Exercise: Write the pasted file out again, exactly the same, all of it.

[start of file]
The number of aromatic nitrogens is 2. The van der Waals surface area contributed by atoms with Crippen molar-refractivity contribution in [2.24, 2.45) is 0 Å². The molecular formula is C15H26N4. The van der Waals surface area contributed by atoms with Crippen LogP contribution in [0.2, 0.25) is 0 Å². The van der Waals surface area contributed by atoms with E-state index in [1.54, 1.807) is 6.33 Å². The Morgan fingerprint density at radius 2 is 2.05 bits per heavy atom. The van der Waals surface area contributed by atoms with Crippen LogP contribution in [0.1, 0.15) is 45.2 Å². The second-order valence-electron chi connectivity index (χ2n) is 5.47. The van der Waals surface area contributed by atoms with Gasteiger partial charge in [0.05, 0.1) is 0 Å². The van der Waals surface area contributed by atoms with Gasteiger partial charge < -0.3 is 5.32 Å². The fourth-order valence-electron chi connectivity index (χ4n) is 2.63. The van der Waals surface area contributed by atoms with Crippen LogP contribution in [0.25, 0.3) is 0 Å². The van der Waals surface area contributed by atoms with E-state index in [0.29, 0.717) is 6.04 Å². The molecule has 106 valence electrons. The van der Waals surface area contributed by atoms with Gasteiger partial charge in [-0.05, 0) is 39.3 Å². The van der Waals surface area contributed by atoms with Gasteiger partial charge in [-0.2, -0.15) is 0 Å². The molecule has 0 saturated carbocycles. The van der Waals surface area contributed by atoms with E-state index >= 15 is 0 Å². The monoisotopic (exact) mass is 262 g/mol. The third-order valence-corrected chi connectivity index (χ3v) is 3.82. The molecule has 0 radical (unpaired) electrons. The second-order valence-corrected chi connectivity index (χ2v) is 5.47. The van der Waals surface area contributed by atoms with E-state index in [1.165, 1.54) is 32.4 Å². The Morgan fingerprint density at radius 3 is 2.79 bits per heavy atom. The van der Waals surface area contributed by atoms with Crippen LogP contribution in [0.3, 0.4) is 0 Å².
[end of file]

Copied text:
The number of aromatic nitrogens is 2. The van der Waals surface area contributed by atoms with Crippen molar-refractivity contribution in [2.24, 2.45) is 0 Å². The molecular formula is C15H26N4. The van der Waals surface area contributed by atoms with Crippen LogP contribution in [0.2, 0.25) is 0 Å². The van der Waals surface area contributed by atoms with E-state index in [1.54, 1.807) is 6.33 Å². The Morgan fingerprint density at radius 2 is 2.05 bits per heavy atom. The van der Waals surface area contributed by atoms with Crippen LogP contribution in [0.1, 0.15) is 45.2 Å². The second-order valence-electron chi connectivity index (χ2n) is 5.47. The van der Waals surface area contributed by atoms with Gasteiger partial charge in [0.05, 0.1) is 0 Å². The van der Waals surface area contributed by atoms with Gasteiger partial charge < -0.3 is 5.32 Å². The fourth-order valence-electron chi connectivity index (χ4n) is 2.63. The van der Waals surface area contributed by atoms with Crippen LogP contribution in [0.25, 0.3) is 0 Å². The van der Waals surface area contributed by atoms with E-state index in [0.29, 0.717) is 6.04 Å². The molecule has 106 valence electrons. The van der Waals surface area contributed by atoms with Gasteiger partial charge in [-0.05, 0) is 39.3 Å². The van der Waals surface area contributed by atoms with Gasteiger partial charge in [-0.2, -0.15) is 0 Å². The molecule has 0 saturated carbocycles. The van der Waals surface area contributed by atoms with E-state index >= 15 is 0 Å². The monoisotopic (exact) mass is 262 g/mol. The third-order valence-corrected chi connectivity index (χ3v) is 3.82. The molecule has 0 radical (unpaired) electrons. The second-order valence-corrected chi connectivity index (χ2v) is 5.47. The van der Waals surface area contributed by atoms with E-state index in [1.165, 1.54) is 32.4 Å². The Morgan fingerprint density at radius 3 is 2.79 bits per heavy atom. The van der Waals surface area contributed by atoms with Crippen LogP contribution in [0.3, 0.4) is 0 Å².